Then there’s copywriting standards. The Chicago Manual of Style, for example, specifies when to break URLs in print. Then again, Chicago gives us a pass for electronic documents… sorta:

It is generally unnecessary to specify breaks for URLs in electronic publications formats with reflowable text, and authors should avoid forcing them to break in their manuscripts.

Chicago 17th ed., 14.18

But what if, like Rachel Andrew (2015) encourages us, you’re designing for print, not just screens? Suddenly, “generally unnecessary” becomes “absolutely imperative.” Whether you’re publishing a book, or you want to create a PDF version of a research paper you wrote in HTML, or you’re designing an online CV, or you have a reference list at the end of your blog post, or you simply care how URLs look in your project—you’d want a way to manage line breaks with a greater degree of control.

OK, so we’ve established why considering line breaks in URLs is a thing, and that there are use cases where they’re actually super important. But that leads us to another key question…

Where are line breaks supposed to go, then?

We want URLs to be readable. We also don’t want them to be ugly, at least no uglier than necessary. Continuing with Chicago’s advice, we should break long URLs based on punctuation, to help signal to the reader that the URL continues on the next line. That would include any of the following places:

  • After a colon or a double slash (//)
  • Before a single slash (/), a tilde (~), a period, a comma, a hyphen, an underline (aka an underscore, _), a question mark, a number sign, or a percent symbol
  • Before or after an equals sign or an ampersand (&)

At the same time, we don’t want to inject new punctuation, like when we might reach for hyphens: auto; rules in CSS to break up long words. Soft or “shy” hyphens are great for breaking words, but bad news for URLs. It’s not as big a deal on screens, since soft hyphens don’t interfere with copy-and-paste, for example. But a user could still mistake a soft hyphen as part of the URL—hyphens are often in URLs, after all. So we definitely don’t want hyphens in print that aren’t actually part of the URL. Reading long URLs is already hard enough without breaking words inside them.

We still can break particularly long words and strings within URLs. Just not with hyphens. For the most part, Chicago leaves word breaks inside URLs to discretion. Our primary goal is to break URLs before and after the appropriate punctuation marks.

How do you control line breaks?

Fortunately, there’s an (under-appreciated) HTML element for this express purpose: the <wbr> element, which represents a line break opportunity. It’s a way to tell the browser, Please break the line here if you need to, not just any-old place.

We can take a gnarly URL, like the one Chris first shared in his 2012 post:

http://www.amazon.com/s/ref=sr_nr_i_o?rh=k%3Ashark+vacuum%2Ci%3Agarden&keywords=shark+vacuum&ie=UTF8&qid=1327784979

And sprinkle in some <wbr> tags, “Chicago style”:

http:<wbr>//<wbr>www<wbr>.<wbr>amazon<wbr>.com<wbr>/<wbr>s/<wbr>ref<wbr>=<wbr>sr<wbr>_<wbr>nr<wbr>_<wbr>i<wbr>_o<wbr>?rh<wbr>=<wbr>k<wbr>%3Ashark<wbr>+vacuum<wbr>%2Ci<wbr>%3Agarden<wbr>&<wbr>keywords<wbr>=<wbr>shark+vacuum<wbr>&ie<wbr>=<wbr>UTF8<wbr>&<wbr>qid<wbr>=<wbr>1327784979

Even if you’re the most masochistic typesetter ever born, you’d probably mark up a URL like that exactly zero times before you’d start wondering if there’s a way to automate those line break opportunities.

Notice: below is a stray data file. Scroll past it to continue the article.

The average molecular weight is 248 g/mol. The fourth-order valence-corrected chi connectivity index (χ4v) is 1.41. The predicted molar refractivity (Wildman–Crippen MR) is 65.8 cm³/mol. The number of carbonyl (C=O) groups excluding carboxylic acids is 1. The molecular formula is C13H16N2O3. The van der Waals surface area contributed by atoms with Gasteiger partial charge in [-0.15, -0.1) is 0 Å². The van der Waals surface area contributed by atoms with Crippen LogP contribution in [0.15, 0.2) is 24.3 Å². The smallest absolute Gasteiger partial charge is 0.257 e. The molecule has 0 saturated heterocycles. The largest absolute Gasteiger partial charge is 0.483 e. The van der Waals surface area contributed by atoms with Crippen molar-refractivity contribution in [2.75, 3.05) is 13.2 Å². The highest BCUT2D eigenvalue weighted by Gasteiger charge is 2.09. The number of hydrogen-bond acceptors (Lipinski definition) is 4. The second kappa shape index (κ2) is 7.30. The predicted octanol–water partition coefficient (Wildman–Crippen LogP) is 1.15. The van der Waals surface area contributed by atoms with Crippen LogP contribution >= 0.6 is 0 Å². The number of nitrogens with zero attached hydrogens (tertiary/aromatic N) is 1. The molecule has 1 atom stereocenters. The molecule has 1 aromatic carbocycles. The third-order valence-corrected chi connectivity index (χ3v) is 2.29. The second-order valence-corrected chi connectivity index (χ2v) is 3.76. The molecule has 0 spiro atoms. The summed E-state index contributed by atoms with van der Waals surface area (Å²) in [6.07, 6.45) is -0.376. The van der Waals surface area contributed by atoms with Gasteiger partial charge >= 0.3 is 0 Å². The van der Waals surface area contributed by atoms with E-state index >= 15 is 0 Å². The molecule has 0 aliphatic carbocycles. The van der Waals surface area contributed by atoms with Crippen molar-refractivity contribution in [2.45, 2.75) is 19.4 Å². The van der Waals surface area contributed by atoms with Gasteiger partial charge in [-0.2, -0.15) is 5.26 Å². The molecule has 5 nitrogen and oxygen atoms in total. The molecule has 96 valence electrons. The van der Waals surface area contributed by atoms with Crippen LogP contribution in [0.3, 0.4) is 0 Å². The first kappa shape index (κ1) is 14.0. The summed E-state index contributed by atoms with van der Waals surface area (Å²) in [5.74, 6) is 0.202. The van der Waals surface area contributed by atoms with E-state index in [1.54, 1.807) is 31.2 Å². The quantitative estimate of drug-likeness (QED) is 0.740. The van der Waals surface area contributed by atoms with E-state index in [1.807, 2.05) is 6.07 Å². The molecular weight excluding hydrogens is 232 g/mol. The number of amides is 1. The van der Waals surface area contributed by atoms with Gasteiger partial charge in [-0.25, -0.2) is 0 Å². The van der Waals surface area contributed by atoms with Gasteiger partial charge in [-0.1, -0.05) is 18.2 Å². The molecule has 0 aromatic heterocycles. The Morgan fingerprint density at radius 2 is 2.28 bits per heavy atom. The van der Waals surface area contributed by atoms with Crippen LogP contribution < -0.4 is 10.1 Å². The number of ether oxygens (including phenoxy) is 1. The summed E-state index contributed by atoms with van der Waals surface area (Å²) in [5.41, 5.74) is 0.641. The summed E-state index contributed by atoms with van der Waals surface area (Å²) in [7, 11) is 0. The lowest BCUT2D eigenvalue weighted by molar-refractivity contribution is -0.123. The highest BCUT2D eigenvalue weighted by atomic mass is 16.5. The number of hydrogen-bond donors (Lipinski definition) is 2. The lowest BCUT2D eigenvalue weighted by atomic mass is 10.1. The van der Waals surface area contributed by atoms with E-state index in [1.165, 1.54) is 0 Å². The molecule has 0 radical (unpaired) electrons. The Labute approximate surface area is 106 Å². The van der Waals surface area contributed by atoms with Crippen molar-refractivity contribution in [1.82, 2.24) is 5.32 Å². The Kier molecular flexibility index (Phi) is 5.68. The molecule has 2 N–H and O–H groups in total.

Yes, yes there is. Cue JavaScript and some aptly placed regular expressions:

/**  * Insert line break opportunities into a URL  */ function formatUrl(url) {   // Split the URL into an array to distinguish double slashes from single slashes   var doubleSlash = url.split('//')    // Format the strings on either side of double slashes separately   var formatted = doubleSlash.map(str =>     // Insert a word break opportunity after a colon     str.replace(/(?<after>:)/giu, '$ 1<wbr>')       // Before a single slash, tilde, period, comma, hyphen, underline, question mark, number sign, or percent symbol       .replace(/(?<before>[/~.,-_?#%])/giu, '<wbr>$ 1')       // Before and after an equals sign or ampersand       .replace(/(?<beforeAndAfter>[=&])/giu, '<wbr>$ 1<wbr>')     // Reconnect the strings with word break opportunities after double slashes     ).join('//<wbr>')    return formatted }

Try it out

Go ahead and open the following demo in a new window, then try resizing the browser to see how the long URLs break.

This does exactly what we want:

  • The URLs break at appropriate spots.
  • There is no additional punctuation that could be confused as part of the URL.
  • The <wbr> tags are auto-generated to relieve us from inserting them manually in the markup.

This JavaScript solution works even better if you’re leveraging a static site generator. That way, you don’t have to run a script on the client just to format URLs. I’ve got a working example on my personal site built with Eleventy.

If you really want to break long words inside URLs too, then I’d recommend inserting those few <wbr> tags by hand. The Chicago Manual of Style has a whole section on word division (7.36–47, login required).

Browser support

The <wbr> element has been seen in the wild since 2001. It was finally standardized with HTML5, so it works in nearly every browser at this point. Strangely enough, <wbr> worked in Internet Explorer (IE) 6 and 7, but was dropped in IE 8, onward. Support has always existed in Edget, so it’s just a matter of dealing with IE or other legacy browsers. Some popular HTML-to-PDF programs, like Prince, also need a boost to handle <wbr>.

One more possible solution

There’s one more trick to optimize line break opportunities. We can use a pseudo-element to insert a zero width space, which is how the <wbr> element is meant to behave in UTF-8 encoded pages anyhow. That’ll at least push support back to IE 9, and perhaps more importantly, work with Prince.

/**   * IE 8–11 and Prince don’t recognize the `wbr` element,  * but a pseudo-element can achieve the same effect with IE 9+ and Prince.  */ wbr:before {   /* Unicode zero width space */   content: "0B";   white-space: normal; }

Striving for print-quality HTML, CSS, and JavaScript is hardly new, but it is undergoing a bit of a renaissance. Even if you don’t design for print or follow Chicago style, it’s still a worthwhile goal to write your HTML and CSS with URLs and line breaks in mind.

References